The British passion for landscape—already present in the literary works of Milton, Shakespeare, and even Chaucer—began to dominate the visual arts at the time of the Industrial Revolution. In his poem “Jerusalem” (1804), William Blake wrote of both “England’s green and pleasant land” and the “dark satanic mills” of its new industrial cities.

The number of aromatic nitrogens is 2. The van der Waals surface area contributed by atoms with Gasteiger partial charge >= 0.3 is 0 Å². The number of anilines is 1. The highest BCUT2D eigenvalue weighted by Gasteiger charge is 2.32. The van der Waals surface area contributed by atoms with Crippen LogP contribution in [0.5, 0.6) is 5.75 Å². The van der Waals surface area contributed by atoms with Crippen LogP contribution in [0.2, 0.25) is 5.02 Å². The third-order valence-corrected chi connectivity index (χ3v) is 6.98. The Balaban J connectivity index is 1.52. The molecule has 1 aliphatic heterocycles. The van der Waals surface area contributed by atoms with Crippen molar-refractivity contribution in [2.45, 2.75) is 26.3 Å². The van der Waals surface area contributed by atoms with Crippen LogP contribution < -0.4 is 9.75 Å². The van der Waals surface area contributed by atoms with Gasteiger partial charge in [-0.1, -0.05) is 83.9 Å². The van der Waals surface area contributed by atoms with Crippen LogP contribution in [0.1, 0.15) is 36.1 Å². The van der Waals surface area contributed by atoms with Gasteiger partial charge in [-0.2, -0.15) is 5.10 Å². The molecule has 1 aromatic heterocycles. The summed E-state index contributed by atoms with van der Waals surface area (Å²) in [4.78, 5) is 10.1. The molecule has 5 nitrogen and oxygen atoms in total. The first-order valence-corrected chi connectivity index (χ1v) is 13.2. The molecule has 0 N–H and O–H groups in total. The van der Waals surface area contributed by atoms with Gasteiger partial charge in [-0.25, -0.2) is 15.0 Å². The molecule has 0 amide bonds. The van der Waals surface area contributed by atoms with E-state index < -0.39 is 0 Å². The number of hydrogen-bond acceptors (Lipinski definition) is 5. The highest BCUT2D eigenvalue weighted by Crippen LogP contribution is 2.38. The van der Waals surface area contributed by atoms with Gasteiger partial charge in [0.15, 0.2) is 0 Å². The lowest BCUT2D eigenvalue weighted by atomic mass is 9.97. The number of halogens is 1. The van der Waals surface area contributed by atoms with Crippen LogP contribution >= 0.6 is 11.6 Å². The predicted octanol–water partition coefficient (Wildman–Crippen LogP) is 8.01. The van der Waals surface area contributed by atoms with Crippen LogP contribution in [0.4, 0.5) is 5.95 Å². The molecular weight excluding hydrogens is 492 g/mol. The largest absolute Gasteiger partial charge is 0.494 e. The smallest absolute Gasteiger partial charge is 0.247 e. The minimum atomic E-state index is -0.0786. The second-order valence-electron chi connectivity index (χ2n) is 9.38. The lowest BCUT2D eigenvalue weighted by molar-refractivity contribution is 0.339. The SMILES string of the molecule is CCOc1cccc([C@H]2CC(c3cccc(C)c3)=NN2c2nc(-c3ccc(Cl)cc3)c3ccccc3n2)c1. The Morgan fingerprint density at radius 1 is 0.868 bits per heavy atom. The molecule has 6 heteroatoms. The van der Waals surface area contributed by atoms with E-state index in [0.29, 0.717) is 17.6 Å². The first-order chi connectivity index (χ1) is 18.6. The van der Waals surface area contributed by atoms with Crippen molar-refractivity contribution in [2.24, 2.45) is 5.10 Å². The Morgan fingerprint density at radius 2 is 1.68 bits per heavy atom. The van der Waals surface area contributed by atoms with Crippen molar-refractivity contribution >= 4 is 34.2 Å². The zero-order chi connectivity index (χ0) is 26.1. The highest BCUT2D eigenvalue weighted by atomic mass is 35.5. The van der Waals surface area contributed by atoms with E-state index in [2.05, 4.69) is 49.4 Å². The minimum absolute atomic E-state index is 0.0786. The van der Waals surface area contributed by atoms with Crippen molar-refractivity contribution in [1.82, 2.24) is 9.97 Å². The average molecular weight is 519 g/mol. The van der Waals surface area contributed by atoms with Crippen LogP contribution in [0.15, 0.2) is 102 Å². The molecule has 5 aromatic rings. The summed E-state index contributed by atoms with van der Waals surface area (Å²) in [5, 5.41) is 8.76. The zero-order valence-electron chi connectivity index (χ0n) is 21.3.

Living in an age when Jews are fully integrated into so much of America’s public and popular culture, it is difficult to imagine a time before they shone on the stage and printed page. Such a future for Jews was scarcely imaginable in the crucible years after the birth of the United States. In the colonial period, there was little precedent for Jews speaking for themselves vocally and volubly in the public arena. At the dawn of the Republic, they were new to American public life.